The first, a media gateway (MGW), acts as a bridging unit between the legacy public switched telephone network (PSTN) and the VoIP network. One of its key functions is to convert between different transmission and coding techniques utilized by varying types of voice codecs.

Using the I-TDM (Intelligent Time-Division Multiplexer) protocol, MGWs connect between TDM and IP networks. This protocol allows MGWs to be implemented using ATCA by multiplexing several TDM voice and media channels into one multimedia packet for transport and storage within the platform. MGWs are important elements of IMS networks. The market for media gateways is expected to increase rapidly from $2 billion in 2005 to $6.8 billion in 2012, according to Frost & Sullivan research (2006).

A session border controller (SBC) is a session-aware device used in VoIP networks to exert control over the signaling and media streams involved in setting up, conducting, and tearing down calls. Located on the signaling and/or media path between the calling and called party, SBCs allow their owners to control the kinds of calls that can be placed through the networks on which they reside. In the case of interconnect scenarios, SBCs are located on the border dividing network operators.

Finally, a media resource function (MRF) —located at the heart of the IMS network—processes all types of media (voice, video, and data). The MRF acts as the "media server" of the IMS network, enabling CSPs to offer a wide variety of value-added services. These wide-ranging multimedia services include voice and video conferencing, interactive voice and video response (IVVR) services, voice and video messaging, and Internet Protocol TV (IPTV).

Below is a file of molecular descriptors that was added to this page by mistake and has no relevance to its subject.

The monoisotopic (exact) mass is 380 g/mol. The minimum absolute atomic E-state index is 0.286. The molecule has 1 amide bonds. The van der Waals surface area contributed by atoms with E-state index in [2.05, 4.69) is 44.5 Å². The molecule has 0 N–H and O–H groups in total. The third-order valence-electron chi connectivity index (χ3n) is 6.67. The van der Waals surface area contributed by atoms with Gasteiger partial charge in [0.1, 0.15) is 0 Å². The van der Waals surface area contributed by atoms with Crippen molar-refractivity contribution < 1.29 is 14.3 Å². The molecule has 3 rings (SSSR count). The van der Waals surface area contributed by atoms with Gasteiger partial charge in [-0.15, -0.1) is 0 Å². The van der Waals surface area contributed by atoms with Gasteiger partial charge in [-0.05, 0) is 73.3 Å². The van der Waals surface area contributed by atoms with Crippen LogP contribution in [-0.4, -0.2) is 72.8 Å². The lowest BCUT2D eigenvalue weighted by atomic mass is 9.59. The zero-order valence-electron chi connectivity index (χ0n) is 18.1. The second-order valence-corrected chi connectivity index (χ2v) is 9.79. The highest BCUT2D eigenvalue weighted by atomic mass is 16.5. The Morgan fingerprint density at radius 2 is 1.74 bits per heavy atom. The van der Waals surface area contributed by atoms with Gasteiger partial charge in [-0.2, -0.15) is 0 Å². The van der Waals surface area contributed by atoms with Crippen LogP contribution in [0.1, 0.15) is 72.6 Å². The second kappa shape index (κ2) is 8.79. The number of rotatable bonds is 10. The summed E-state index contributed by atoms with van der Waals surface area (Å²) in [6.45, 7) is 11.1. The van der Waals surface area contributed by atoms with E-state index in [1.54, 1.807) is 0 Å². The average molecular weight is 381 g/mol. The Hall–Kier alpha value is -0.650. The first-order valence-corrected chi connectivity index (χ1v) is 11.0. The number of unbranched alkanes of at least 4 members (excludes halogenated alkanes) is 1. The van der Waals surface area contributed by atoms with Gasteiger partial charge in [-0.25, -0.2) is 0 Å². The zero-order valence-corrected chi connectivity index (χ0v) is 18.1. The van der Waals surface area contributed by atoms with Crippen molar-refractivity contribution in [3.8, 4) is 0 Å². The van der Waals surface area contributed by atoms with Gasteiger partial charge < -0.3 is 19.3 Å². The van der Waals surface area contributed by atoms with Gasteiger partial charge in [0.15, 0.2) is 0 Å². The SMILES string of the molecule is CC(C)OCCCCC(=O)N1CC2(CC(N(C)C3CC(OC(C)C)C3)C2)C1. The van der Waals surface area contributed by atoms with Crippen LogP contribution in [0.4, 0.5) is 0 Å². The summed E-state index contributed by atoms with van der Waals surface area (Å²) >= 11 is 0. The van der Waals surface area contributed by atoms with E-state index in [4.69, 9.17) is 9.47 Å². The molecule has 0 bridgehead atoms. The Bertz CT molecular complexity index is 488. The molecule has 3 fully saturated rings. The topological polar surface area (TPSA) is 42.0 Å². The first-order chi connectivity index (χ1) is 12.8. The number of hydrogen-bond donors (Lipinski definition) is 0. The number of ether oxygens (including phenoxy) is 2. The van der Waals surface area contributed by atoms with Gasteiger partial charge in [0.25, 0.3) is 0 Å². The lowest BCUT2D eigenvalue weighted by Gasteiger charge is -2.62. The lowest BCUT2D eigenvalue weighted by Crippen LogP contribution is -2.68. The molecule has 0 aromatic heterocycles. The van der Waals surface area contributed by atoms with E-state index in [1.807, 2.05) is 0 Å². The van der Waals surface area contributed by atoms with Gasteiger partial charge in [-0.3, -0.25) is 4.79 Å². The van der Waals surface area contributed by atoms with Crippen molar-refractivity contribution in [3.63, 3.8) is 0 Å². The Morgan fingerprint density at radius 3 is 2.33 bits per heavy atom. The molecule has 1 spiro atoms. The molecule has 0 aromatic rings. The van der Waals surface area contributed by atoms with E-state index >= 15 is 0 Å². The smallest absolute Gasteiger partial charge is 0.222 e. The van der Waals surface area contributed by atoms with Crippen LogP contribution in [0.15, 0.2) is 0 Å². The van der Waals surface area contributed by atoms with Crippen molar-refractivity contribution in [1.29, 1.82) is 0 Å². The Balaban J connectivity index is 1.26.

When building an ATCA-based IMS network element, TEMS must choose among a vast array of COTS components, including chassis, power supplies, host processors, network processors, switch fabrics, DSPs, and I/O cards for connecting to different networks.

As such, TEMS should avoid selecting components that can't interoperate with each other, thereby getting locked into a single-vendor solution. Such "proprietary COTS" components increase TEMs' dependence on fewer vendors within the supply chain and keep component costs high.

To enjoy the full benefits provided by COTS products in IMS networks, TEMs should leverage the open ATCA ecosystem based on standards-based interoperable components. Such components should utilize standard hardware and software interfaces, or "API-less" protocols such as SIP for multimedia processing. I-TDM-compliant components enable next-generation IMS network elements to leverage substantial past investments in legacy TDM voice and media networks.